I believe it takes a very special person to judge prints without bias. I doubt that many can be found.

    Take me...I know I can be hard to take...If I were a judge at a dog show the winner every time would be the beagle.
     
  12. haris

    haris Guest

    Ask Les Mclean about judging photographs in photo clubs. I remember he once wrote in Practical Photography magazine next story: He photographed horse race, and bring slides in one photo club. So, judges put his slides in projector. Comment was like "Photographs are OK, but if he(Les) waited that red dressed jockey get before yellow dressed jockey, photographs would be better..." !!!!!!!. I mean, what those judges think. What Les should to do, to stop the race and to arrange jockeys to race in order how colours of theire outfits are suitable to be photographed...

    This was written by my best memory. If I made mistake, I appologize to Les Mclean and to all of you. And, If I was wrong, please Les, correct me.
     
    Last edited by a moderator: Apr 7, 2005
  13. Ed Sukach

    Ed Sukach Member

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    At the Risk of sounding repeititous...

    The line from the "Garden Party" by ricky Nelson ...

    "You can't please everyone - so you've GOT to please yourself!"
     
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  15. Ornello

    Ornello Inactive

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    Camera club competitions can be very vexing. I would caution against giving too much weight to them.
     
  16. Susan Buchanan

    Susan Buchanan Member

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    Greetings,
    This is my first post to this website. I was immediately attracted by this topic as I am the president of a camera club in Sydney, Australia and it is my responsibility to organize the judges for our monthly competitions. The concerns expressed in this thread have been expressed to me personally. I try to overcome them by asking accredited judges (accredited through our state federation of camera clubs), professional photographers and photographic teachers or other professionals involved in photography to judge. Yes, they will each have their biases and it is only one person's opinion but over the course of the year our members are subject to many different opinions about what good photography is. I would like to think that this increases the chances that someone will be inspired/challenged photographically by the experience.
    Regards,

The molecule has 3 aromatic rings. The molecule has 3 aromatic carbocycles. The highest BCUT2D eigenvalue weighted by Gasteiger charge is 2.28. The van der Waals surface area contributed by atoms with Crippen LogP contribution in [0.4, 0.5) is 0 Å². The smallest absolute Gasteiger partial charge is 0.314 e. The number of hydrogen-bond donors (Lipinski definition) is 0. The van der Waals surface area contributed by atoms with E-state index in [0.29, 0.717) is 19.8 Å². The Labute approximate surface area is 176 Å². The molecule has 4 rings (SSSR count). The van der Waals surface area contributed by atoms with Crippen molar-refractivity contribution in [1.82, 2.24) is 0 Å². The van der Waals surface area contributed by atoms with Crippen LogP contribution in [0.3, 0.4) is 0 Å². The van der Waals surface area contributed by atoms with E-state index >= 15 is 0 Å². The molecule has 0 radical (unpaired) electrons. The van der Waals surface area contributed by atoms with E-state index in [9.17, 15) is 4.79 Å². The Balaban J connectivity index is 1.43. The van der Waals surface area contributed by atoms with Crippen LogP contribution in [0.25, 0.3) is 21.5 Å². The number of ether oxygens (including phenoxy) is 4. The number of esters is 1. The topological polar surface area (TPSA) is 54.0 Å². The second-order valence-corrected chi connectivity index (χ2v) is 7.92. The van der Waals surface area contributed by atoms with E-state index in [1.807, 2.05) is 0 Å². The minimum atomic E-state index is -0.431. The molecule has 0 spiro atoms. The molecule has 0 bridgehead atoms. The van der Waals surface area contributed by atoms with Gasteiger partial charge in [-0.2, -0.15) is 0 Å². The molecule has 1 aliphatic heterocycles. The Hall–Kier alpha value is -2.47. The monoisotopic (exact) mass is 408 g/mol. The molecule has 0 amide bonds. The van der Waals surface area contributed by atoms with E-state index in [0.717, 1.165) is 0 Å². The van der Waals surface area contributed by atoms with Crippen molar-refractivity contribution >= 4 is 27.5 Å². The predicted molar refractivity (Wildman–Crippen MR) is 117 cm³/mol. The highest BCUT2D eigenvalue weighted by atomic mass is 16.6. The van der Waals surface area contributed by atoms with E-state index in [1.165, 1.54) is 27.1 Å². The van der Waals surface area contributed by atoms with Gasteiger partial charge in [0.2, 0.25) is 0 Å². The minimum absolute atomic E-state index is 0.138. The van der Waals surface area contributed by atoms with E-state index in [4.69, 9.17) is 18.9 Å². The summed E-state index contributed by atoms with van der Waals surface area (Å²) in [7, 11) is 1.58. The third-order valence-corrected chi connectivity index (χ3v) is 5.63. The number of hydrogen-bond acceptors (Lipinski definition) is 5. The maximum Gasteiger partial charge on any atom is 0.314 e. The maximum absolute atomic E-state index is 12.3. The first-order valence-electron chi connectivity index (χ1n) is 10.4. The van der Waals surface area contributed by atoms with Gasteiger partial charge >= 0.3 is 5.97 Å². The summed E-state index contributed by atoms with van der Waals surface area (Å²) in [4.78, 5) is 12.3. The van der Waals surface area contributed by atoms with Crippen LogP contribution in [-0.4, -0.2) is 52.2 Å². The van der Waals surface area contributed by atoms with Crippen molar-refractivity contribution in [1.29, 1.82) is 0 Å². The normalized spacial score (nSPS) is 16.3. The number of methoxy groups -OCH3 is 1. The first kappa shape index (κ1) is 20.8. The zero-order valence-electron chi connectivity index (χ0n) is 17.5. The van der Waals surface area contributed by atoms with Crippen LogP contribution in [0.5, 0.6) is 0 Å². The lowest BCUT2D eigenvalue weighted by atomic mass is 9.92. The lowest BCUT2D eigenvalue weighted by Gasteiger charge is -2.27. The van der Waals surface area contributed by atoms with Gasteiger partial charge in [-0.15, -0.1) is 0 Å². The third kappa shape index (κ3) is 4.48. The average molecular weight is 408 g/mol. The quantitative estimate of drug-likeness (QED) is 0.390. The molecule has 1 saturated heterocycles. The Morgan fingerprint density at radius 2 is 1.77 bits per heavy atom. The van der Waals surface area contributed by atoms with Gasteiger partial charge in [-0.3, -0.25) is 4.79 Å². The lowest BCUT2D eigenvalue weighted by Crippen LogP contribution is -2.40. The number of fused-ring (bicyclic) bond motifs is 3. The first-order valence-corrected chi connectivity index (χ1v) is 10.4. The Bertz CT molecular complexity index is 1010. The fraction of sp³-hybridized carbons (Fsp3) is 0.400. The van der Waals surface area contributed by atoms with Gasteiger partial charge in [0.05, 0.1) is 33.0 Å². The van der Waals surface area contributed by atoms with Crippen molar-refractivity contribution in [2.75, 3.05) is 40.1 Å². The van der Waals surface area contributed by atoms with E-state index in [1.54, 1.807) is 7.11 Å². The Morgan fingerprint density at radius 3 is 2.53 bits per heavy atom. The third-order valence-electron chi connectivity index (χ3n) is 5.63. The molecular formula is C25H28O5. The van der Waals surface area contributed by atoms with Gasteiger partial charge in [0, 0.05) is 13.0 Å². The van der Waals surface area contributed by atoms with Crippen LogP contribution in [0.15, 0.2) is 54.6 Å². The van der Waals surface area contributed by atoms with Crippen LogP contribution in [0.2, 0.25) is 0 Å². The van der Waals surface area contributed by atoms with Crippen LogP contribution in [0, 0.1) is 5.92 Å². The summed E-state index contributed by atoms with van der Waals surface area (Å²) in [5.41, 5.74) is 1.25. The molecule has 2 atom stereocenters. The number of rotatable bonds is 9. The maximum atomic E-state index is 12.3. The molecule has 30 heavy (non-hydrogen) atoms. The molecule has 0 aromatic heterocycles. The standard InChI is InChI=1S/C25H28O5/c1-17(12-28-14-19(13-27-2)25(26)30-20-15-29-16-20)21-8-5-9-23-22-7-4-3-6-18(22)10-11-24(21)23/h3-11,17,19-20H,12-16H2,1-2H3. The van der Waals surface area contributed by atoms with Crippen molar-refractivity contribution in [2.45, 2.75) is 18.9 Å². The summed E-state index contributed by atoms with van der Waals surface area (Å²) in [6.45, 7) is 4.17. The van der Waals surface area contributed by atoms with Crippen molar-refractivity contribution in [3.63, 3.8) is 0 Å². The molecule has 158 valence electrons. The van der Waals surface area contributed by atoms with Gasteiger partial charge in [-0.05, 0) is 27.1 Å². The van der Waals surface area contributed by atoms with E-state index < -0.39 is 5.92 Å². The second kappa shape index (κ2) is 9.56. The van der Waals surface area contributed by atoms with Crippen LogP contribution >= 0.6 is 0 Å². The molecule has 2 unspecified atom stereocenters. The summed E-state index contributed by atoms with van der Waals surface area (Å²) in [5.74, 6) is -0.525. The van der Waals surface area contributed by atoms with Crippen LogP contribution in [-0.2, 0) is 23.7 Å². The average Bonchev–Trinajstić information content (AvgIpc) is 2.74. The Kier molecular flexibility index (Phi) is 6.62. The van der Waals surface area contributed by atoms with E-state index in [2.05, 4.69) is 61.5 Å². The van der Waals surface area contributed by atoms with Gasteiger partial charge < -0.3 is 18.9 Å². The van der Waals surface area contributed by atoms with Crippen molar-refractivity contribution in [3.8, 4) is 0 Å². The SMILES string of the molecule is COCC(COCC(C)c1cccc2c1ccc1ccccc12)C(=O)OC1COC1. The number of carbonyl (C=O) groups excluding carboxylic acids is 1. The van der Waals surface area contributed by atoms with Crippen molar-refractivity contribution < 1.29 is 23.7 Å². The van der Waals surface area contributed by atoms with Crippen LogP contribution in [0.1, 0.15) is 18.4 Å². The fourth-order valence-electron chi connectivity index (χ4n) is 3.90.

Susan
     
  17. Claire Senft

    Claire Senft Member

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    Well done Susan

    Sounds like to picked the right person to run their club. Well done program of judging from the sound of it.
     
  18. RAP

    RAP Member

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  19. arigram

    arigram Member

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    No offence Susan, but when I hear of credits, titles and awards of a "distinguished" judge or critic I instinctively feel an uneasiness in my stomach. I am sure you have no other ways to help the club members get their required criques and I am glad that atleast you choose many different people than relying on the same "club officers". You seem to mean well.
    I think the best way to choose a person to critique your work is to look at their work, listen to them speak, read a book or article they have written. Understand their philosophy, their likes and dislikes. For example I have great respect for a greek photography teacher after reading his books and looking at the photos of photographers that he has published and have also taken his workshops. But I also know what he likes and doesn't. He is focused in BW for example and doesn't care about Ansel Adams or Helmut Newton, LF negatives or overworked prints. He prefers Sudek, Bresson and Kudelka. So if I was an Ansel Adams fan with 8x10 prints of landscapes he couldn't tell me much.
    Some people like easy cliches others complicated experiments. Some care about technicallities, some only about the image, and so on.

    You got know the critic before (s)he critiques you.
     
  20. Ed Sukach

    Ed Sukach Member

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    Welcome, Susan.

    I appreciate what you are trying to do ... and the amount of effort you must be expending to try to keep things as unbiased as possible.

    I would think that the most effective way to really obtain a learning experience form Critiques would be to submit the *same* photograph to each of many distinguished judges, and to consider their combined critical comments. Possibly, out of many, the differences as to - "preconditioning" would be a better term than "biased" ("bias " suggests some sort of volition - "preconditioning" would be involuntary), would be minimized. Probably, the most effective utilization of Critiques - but to tell the truth, I have never heard of that happening.